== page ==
Quantum networds advance with entanglement of photons, solid-state qubits

"In quantum computing and quantum communication, a big question has been whether or how it would be possible to actually connect qubits, eparated by long distances, to one another," says Mikhail Lukin, senior author of the new study.

A team of Harvard physicists led by Mikhail D. Lukin
has achieved the first-ever quantum entanglement of photons and
solid-state materials. The work marks a key advance toward practical
quantum networks, as the first experimental demonstration of a means by
which solid-state quantum bits, or "qubits," can communicate with one
another over long distances.

Quantum networking applications such as long-distance communication and
distributed computing would require the nodes that process and store
quantum data in qubits to be connected to one another by entanglement, a
state where two different atoms become indelibly linked such that one
inherits the properties of the other.

"In quantum computing and quantum communication, a big question has been
whether or how it would be possible to actually connect qubits,
separated by long distances, to one another," says Lukin, professor of
physics at Harvard and co-author of a paper describing the work in this
week’s issue of the journal Nature . "Demonstration of quantum
entanglement between a solid-state material and photons is an important
advance toward linking qubits together into a quantum network."

Quantum entanglement has previously been demonstrated only with photons
and individual ions or atoms.

"Our work takes this one step further, showing how one can engineer and
control the interaction between individual photons and matter in a
solid-state material," says first author Emre Togan , a graduate student
in physics at Harvard. "What’s more, we show that the photons can be
imprinted with the information stored in a qubit."

Quantum entanglement, famously termed "spooky action at a distance" by a
skeptical Albert Einstein , is a fundamental property of quantum
mechanics. It allows one to distribute quantum information over tens of
thousands of kilometers, limited only by how fast and how far members of
the entangled pair can propagate in space.

The new result builds upon earlier work by Lukin’s group to use single
atom impurities in diamonds as qubits. Lukin and colleagues have
previously shown that these impurities can be controlled by focusing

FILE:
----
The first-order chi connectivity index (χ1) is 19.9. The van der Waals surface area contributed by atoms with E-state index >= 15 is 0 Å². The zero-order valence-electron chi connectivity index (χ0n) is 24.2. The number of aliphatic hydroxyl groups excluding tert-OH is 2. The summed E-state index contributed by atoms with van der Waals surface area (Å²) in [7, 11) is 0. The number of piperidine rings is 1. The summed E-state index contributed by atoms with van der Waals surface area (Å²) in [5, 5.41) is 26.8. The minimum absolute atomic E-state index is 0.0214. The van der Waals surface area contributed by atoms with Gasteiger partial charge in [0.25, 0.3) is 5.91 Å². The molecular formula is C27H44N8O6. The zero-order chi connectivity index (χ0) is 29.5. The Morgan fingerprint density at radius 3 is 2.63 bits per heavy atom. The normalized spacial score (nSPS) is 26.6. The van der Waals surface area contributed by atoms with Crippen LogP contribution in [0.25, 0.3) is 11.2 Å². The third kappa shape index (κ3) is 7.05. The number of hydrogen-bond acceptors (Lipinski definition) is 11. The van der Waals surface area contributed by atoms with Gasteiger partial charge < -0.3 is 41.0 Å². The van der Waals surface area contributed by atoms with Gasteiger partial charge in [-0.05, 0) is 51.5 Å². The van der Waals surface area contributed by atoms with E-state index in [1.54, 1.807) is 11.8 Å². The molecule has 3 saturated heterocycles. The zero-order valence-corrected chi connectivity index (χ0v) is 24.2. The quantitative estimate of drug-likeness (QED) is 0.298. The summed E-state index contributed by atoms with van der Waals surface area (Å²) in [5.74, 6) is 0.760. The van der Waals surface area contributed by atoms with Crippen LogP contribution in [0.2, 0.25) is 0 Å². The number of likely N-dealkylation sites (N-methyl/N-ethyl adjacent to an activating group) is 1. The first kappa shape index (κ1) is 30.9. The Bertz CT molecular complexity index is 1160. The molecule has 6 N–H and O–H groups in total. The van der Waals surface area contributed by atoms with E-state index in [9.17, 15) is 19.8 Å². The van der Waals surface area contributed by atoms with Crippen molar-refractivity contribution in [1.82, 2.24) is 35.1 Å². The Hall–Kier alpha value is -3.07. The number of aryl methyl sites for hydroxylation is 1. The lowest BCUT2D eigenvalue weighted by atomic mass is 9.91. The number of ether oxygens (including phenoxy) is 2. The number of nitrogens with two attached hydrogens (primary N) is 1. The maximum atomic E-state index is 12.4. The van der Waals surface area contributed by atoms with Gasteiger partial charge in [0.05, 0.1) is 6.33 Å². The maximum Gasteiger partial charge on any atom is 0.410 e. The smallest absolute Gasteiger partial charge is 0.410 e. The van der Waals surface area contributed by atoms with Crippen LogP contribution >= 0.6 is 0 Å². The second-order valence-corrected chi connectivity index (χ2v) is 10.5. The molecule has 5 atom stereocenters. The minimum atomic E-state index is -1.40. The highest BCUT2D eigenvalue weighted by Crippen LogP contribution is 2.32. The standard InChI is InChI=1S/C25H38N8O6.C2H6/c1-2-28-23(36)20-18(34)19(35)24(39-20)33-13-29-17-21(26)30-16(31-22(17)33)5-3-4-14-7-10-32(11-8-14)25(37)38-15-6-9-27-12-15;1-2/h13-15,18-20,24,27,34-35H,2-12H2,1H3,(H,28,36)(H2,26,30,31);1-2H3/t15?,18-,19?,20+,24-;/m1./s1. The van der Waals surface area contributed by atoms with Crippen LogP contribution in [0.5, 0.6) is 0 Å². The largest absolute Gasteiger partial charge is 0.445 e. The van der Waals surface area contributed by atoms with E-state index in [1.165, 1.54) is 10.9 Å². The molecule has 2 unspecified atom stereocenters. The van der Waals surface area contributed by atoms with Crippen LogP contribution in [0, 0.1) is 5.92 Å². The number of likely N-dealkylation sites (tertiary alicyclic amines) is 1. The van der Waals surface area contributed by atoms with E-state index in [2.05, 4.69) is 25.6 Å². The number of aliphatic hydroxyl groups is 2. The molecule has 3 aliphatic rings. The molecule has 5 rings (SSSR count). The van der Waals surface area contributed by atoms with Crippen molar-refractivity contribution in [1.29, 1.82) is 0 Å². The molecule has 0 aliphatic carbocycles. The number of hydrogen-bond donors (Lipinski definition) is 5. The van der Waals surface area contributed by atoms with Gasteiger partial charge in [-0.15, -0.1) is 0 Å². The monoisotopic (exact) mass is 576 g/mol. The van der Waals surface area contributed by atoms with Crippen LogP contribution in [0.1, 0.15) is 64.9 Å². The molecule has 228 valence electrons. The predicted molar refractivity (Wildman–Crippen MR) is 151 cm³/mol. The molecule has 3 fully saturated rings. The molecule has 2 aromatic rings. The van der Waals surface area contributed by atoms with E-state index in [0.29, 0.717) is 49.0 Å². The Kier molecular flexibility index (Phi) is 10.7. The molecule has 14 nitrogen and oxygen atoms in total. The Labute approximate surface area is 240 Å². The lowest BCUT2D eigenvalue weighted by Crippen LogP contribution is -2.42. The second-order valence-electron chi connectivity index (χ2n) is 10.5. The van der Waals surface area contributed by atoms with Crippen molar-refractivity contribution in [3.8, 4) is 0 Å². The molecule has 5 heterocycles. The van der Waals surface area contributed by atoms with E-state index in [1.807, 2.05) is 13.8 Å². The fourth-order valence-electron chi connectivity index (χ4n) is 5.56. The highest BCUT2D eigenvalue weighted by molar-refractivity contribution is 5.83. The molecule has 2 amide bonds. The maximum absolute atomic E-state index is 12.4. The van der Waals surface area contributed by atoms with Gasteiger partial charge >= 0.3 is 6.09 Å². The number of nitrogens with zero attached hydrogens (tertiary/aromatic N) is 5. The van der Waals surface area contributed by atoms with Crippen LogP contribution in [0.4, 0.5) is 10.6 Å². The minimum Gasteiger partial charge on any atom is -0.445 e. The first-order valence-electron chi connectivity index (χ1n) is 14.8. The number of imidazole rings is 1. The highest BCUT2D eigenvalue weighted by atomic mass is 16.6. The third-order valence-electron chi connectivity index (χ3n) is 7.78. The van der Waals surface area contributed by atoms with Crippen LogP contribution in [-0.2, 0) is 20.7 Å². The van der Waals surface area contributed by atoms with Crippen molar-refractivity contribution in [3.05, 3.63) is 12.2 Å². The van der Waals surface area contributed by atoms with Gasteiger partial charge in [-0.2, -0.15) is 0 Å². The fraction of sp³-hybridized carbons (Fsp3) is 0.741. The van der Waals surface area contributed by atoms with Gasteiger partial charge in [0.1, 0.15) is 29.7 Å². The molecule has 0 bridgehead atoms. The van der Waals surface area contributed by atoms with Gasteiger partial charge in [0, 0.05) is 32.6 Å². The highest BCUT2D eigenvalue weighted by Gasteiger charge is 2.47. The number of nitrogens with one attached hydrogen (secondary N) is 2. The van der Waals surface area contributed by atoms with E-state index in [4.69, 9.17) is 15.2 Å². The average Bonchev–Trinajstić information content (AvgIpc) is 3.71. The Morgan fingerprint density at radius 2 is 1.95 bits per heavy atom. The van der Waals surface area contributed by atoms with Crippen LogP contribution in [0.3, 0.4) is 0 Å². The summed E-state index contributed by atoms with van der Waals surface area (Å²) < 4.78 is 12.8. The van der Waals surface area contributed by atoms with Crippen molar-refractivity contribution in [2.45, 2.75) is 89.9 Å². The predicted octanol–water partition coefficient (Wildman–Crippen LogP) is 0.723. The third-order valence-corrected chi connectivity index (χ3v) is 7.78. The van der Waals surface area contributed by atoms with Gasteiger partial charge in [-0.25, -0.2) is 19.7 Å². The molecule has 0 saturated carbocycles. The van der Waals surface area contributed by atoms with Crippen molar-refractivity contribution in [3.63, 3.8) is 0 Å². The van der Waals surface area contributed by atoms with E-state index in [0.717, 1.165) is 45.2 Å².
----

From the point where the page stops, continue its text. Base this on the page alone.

laser light on a diamond lattice flaw where nitrogen replaces an atom of
carbon. That previous work showed that the so-called spin degrees of
freedom of these impurities make excellent quantum memory.

Lukin and his co-authors now say that these impurities are also
remarkable because, when excited with a sequence of finely tuned
microwave and laser pulses, they can emit photons one at a time, such
that photons are entangled with quantum memory. Such a stream of single
photons can be used for secure transmission of information.

"Since photons are the fastest carriers of quantum information, and spin
memory can robustly store quantum information for relatively long
periods of time, entangled spin-photon pairs are ideal for the
realization of quantum networks," Lukin says. "Such a network, a quantum
analog to the conventional internet, could allow for absolutely secure
communication over long distances."

Lukin and Togan’s co-authors on the paper are Yiwen Chu, Alexei
Trifonov, Jeronimo Maze, and Alexander S. Zibrov , all at Harvard; Liang
Jiang of Harvard and the California Institute of Technology ; Lilian I.
Childress of Harvard and Bates College ; M.V. Gurudev Dutt of Harvard and
the University of Pittsburgh ; A.S. Sorensen at the University of
Copenhagen ; and Phillip R. Hemmer of Texas A&M University. The work was
supported by the Defense Advanced Research Projects Agency , the
Harvard-MIT Center for Ultracold Atoms , the National Science Foundation ,
the National Defense Science & Engineering Graduate Fellowship , and the
Packard Foundation.


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